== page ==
by Pete Mazzaccaro
Self determination is in fashion. It was narrowly defeated last week in a popular election in Scotland where a majority decided to remain a part of the United Kingdom. In California, a ballot will go before state voters to split the state into six states, the idea being that carving the large state into more locally focused governments will better serve those local populations.
What if independence fever took Chestnut Hill? Could it break away and become an independent borough? A part of Montgomery County or still part of Philadelphia County? It’s an interesting thing to consider.
Many years ago, the Philadelphia Daily News columnist and Penn professor Mark Allen Hughes wrote a series of columns that considered the pros and cons of dividing Philadelphia into a number of smaller municipalities, again with the assumption that a more local municipal government would more easily to be held accountable by voters.
In those columns, Hughes weighed the benefits of a smaller, more responsive government with what would be some serious income disparities among those municipalities. He considered keeping all the new small towns part of Philadelphia County, where county taxes would help provide funds for police and schools across the county.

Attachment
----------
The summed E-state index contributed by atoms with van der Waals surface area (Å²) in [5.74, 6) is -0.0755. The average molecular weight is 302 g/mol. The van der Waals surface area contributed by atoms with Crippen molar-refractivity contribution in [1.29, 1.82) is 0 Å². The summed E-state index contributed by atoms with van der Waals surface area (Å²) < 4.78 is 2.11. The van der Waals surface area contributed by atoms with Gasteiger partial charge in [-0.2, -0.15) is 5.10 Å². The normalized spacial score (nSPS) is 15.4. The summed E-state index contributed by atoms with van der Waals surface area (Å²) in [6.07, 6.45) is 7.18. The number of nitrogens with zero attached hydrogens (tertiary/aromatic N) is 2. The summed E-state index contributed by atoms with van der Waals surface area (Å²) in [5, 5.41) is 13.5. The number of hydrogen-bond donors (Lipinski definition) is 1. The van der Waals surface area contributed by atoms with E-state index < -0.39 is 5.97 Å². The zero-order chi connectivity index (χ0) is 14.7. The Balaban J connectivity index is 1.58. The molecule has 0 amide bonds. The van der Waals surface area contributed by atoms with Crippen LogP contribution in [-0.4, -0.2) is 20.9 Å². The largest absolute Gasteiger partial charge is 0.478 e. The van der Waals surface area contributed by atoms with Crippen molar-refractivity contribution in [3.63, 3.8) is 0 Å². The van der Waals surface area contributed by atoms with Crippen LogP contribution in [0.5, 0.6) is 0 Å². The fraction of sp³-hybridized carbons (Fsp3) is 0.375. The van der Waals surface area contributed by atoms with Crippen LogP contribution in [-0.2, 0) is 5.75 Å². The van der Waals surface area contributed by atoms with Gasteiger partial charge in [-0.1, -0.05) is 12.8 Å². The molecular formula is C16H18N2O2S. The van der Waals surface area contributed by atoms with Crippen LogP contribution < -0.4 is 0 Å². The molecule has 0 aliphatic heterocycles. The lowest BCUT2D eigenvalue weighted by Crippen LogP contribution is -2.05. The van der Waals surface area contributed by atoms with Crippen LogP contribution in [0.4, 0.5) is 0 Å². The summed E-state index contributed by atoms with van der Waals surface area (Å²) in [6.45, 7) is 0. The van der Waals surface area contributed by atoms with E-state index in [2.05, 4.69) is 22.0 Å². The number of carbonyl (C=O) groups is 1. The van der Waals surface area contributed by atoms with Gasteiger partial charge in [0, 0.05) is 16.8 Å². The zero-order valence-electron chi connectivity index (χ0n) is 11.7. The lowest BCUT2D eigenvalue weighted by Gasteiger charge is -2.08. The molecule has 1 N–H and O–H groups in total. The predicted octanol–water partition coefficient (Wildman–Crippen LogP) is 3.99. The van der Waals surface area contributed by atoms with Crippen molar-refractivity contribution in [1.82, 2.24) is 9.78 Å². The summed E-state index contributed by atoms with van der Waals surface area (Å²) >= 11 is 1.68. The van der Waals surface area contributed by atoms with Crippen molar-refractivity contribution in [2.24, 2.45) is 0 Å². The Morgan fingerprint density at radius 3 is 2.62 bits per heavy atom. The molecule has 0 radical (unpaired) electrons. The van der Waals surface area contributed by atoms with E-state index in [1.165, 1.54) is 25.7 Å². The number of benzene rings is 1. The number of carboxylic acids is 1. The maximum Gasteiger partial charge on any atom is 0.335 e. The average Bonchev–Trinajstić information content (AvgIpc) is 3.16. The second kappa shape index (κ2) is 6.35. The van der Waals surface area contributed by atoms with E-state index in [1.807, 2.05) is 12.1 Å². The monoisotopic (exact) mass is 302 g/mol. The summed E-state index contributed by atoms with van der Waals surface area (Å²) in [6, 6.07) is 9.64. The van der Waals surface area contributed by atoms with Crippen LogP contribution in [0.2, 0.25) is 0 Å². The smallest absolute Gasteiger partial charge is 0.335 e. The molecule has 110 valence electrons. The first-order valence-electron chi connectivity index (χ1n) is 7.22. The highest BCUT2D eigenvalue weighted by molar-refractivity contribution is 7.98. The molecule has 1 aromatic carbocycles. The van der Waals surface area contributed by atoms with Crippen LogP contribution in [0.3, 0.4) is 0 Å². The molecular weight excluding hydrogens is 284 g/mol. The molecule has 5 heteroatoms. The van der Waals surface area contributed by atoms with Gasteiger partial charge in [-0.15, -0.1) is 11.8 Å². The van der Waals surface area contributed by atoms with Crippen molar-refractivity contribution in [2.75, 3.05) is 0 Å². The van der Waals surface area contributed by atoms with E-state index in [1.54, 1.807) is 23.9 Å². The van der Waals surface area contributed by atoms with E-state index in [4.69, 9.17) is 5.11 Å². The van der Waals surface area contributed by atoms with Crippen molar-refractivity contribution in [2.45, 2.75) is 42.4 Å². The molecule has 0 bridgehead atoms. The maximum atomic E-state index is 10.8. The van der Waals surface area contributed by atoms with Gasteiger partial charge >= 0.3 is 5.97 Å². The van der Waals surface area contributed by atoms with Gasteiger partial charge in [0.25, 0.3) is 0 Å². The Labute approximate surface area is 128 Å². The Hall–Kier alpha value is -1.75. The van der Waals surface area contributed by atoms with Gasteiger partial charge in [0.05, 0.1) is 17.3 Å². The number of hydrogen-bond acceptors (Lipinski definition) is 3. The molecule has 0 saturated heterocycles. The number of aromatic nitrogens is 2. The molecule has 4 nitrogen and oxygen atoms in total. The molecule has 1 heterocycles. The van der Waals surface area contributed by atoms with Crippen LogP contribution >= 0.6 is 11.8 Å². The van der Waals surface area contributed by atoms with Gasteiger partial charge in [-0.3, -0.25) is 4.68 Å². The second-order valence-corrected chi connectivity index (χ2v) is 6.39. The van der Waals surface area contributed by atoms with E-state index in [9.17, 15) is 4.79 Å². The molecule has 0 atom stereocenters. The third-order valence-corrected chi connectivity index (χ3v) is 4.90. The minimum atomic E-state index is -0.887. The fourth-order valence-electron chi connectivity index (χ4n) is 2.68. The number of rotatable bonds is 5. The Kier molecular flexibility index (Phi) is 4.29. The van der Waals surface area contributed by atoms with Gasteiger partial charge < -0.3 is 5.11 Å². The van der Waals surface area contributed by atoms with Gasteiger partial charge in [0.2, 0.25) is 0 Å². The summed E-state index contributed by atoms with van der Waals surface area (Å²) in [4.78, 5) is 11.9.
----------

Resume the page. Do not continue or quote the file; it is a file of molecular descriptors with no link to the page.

What would an independent Chestnut Hill look like?
At first glance, Chestnut Hill has a lot that supports an argument for borough-hood. It has a larger population than nearby boroughs like Jenkintown and Ambler (10,000 to 4,500 and 6,600 respectively). It has a much larger median income than both boroughs ($58,000 to $44,000 for both Jenkintown and Ambler) It has a strong core of civic institutions like the Community Association, Historical Society, and Business Improvement District. If Ambler and Jenkintown can do it, it’s hard to imagine that a larger, wealthier Chestnut Hill could not sustain an independent government.
It has a public school that is presently not as well equipped with facilities as Jenkintown or Ambler, but is close to the Water Tower Recreation Center for athletic fields, etc.
What Chestnut Hill would need to do: Create its own school district, establish its own police force and form its own government with all the offices and departments required – from a recreation department to a tax collector. It’s possible, but no small task.
While it would be an effort, the clear benefit would be a tight municipal government that could much more easily respond to Hill residents in everything from pothole repair to crime prevention.
The obvious downside for independence is likely not in the work required to create and house these new government entities, but the redirection of tax revenue to Chestnut Hill from the City of Philadelphia. If every well-to-do neighborhood of Philadelphia decided to strike out on its own, it would leave a city that would be much worse off than it is now. The blow to local public schools alone could be catastrophic.
Would Chestnut Hill voters ever vote themselves independent? For every person I know who believes Chestnut Hill would be better off setting its own course, there are those who would rather continue to say they live in Philadelphia. I don’t know what the result would be, but I suspect it would be a close contest.